The Obamacare rollout continues to teach excellent lessons on how not to implement a large complex program. Since it went live on October 1, the federal government’s new Healthcare.gov website has been plagued with problems. Many people have had trouble finding the information they need about new health insurance options under the Patient Protection and Affordable Care Act; in some cases, users haven’t been able to access Healthcare.gov at all. The website can’t handle the huge influx of traffic (in just over three weeks, it’s seen over 19 million visitors and counting!), and its backend code is riddled with errors and bugs that have created headaches galore for users.
How did this happen? In the wake of the site’s launch, there’s been a lot of fingerpointing from the media, program administrators, politicians, and the general public. As full investigations get under way, it’s becoming increasingly obvious that Healthcare.gov’s problems are the result of lots of unconnected contractors working on one giant piece of software separately and without strong guidance:
[A] total of 47 different contractors worked on building Healthcare.gov, each tackling different pieces of the site’s functionality. The result: a fragmented system, with no easy way to figure out who messed up, where. (Adam Bluestein, “Business Lessons From The Botched Rollout of Healthcare.gov,”Inc.)
Clearly, the people in charge of this project forget that “keep it simple” is usually the best solution. When multiple parties are trying to build something with many different tools—and they don’t all have a clear idea of what the result is supposed to be—well, it’s no wonder that website has a few problems.
In the article quoted above, Adam Bluestein writes specifically about how tech companies can learn from the Healthcare.gov rollout. But this scenario yields business lessons for pretty much any other industry, too.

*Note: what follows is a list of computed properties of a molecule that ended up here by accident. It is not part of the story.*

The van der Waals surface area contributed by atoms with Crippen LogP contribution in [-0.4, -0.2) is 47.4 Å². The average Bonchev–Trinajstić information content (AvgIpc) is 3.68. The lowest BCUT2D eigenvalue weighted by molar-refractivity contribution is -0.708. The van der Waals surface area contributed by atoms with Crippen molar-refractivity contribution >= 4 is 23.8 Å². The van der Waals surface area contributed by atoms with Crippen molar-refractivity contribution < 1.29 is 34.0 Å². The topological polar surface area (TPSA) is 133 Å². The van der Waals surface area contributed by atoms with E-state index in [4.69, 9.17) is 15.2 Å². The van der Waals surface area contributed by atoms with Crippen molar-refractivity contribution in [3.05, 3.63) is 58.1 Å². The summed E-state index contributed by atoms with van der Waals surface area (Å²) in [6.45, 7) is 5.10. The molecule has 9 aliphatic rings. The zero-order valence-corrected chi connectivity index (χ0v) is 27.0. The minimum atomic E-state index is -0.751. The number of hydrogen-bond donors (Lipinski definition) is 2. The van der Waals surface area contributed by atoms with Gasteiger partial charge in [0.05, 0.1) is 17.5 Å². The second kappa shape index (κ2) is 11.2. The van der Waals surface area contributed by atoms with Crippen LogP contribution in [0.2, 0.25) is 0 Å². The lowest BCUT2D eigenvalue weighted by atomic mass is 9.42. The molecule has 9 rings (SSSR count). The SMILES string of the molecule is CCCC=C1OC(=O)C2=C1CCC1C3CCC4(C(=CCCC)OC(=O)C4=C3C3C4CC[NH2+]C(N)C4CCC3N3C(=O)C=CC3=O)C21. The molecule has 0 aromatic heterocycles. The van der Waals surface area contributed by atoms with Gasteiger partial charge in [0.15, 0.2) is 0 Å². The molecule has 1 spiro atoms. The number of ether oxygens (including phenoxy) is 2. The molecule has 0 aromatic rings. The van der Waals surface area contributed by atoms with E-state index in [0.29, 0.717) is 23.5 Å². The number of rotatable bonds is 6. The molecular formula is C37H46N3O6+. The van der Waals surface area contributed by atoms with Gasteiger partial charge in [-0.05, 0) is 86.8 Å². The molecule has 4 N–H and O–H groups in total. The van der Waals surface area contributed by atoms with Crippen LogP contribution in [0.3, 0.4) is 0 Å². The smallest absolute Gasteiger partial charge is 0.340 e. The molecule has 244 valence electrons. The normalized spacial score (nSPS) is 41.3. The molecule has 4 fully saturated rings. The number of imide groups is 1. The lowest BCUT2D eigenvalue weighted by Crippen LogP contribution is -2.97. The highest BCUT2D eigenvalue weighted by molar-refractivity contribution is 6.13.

Staffing companies in particular can take a page from the “what not to do” handbook of the Healthcare.gov launch. For example, many companies to have a strict division of labor: sales reps secure an order, then pass the job specs on to recruiters for fulfillment. Once the handoff is complete, many sales reps consider that job closed and move on to the next client or prospect.
The problem with this approach, however, is that salespeople who don’t follow a deal through to the end miss opportunities for quality control. Because the sales rep is the one who worked directly with the client, she’s the one who has the best knowledge about what the client wants. She’s responsible for communicating all the specs to the recruiter—and she’s in a unique position to know whether what the recruiter is doing matches up to what the client expects.
With tons of job details to keep track of during the sales-recruitment-hire process, it’s easy for something to fall by the wayside. Fortunately, it’s also easy to make sure that doesn’t happen.
Sales reps don’t need to micromanage recruiters, but they do need to remain vested in the candidate-search process to make sure their clients get what they need. Recruitment entails a different skill set than sales, and salespeople should rely on recruiters’ expertise in this domain. So sales reps should sit back and let recruiters take over once the job specs have been passed on. But sales reps should also lean forward every once in a while and peek over the recruiters’ shoulders, just to make sure that all the ducks are lining up in a row as they should.
Over the next several months, as the Healthcare.gov website gets analyzed (and, hopefully, fixed!), I’m sure we’ll see plenty of articles about what the business community can learn from its launch. This cautionary tale already has one clear lesson for staffers, though: if you make a sale, make sure you follow that job until its completion so you can ensure the quality of the placement.